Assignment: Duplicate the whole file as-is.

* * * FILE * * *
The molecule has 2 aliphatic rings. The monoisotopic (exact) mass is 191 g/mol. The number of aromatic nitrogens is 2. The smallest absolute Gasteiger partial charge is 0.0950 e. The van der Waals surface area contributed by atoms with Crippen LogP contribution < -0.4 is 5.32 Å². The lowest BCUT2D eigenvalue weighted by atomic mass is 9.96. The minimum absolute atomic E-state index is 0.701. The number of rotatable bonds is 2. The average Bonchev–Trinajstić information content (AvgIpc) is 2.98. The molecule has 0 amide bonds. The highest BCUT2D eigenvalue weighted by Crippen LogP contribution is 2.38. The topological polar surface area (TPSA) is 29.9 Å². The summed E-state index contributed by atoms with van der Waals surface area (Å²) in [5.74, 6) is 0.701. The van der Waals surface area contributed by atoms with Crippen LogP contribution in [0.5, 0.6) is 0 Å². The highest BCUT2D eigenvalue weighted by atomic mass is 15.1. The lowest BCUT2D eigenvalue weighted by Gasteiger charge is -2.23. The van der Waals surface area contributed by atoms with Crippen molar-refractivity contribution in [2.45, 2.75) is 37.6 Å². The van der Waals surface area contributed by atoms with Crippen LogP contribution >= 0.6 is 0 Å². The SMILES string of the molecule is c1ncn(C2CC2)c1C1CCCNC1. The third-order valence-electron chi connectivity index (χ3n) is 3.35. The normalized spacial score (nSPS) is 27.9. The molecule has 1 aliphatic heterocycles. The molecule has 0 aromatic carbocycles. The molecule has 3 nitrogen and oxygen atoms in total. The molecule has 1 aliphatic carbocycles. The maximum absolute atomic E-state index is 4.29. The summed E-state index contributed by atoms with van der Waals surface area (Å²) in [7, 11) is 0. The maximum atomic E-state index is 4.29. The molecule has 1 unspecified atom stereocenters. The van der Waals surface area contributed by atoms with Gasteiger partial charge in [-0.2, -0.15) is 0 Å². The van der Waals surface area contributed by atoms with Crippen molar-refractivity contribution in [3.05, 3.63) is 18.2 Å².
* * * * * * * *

The molecule has 2 aliphatic rings. The monoisotopic (exact) mass is 191 g/mol. The number of aromatic nitrogens is 2. The smallest absolute Gasteiger partial charge is 0.0950 e. The van der Waals surface area contributed by atoms with Crippen LogP contribution < -0.4 is 5.32 Å². The lowest BCUT2D eigenvalue weighted by atomic mass is 9.96. The minimum absolute atomic E-state index is 0.701. The number of rotatable bonds is 2. The average Bonchev–Trinajstić information content (AvgIpc) is 2.98. The molecule has 0 amide bonds. The highest BCUT2D eigenvalue weighted by Crippen LogP contribution is 2.38. The topological polar surface area (TPSA) is 29.9 Å². The summed E-state index contributed by atoms with van der Waals surface area (Å²) in [5.74, 6) is 0.701. The van der Waals surface area contributed by atoms with Crippen LogP contribution in [0.5, 0.6) is 0 Å². The highest BCUT2D eigenvalue weighted by atomic mass is 15.1. The lowest BCUT2D eigenvalue weighted by Gasteiger charge is -2.23. The van der Waals surface area contributed by atoms with Crippen molar-refractivity contribution in [2.45, 2.75) is 37.6 Å². The van der Waals surface area contributed by atoms with Crippen LogP contribution >= 0.6 is 0 Å². The SMILES string of the molecule is c1ncn(C2CC2)c1C1CCCNC1. The third-order valence-electron chi connectivity index (χ3n) is 3.35. The normalized spacial score (nSPS) is 27.9. The molecule has 1 aliphatic heterocycles. The molecule has 0 aromatic carbocycles. The molecule has 3 nitrogen and oxygen atoms in total. The molecule has 1 aliphatic carbocycles. The maximum absolute atomic E-state index is 4.29. The summed E-state index contributed by atoms with van der Waals surface area (Å²) in [7, 11) is 0. The maximum atomic E-state index is 4.29. The molecule has 1 unspecified atom stereocenters. The van der Waals surface area contributed by atoms with Gasteiger partial charge in [-0.2, -0.15) is 0 Å². The van der Waals surface area contributed by atoms with Crippen molar-refractivity contribution in [3.05, 3.63) is 18.2 Å².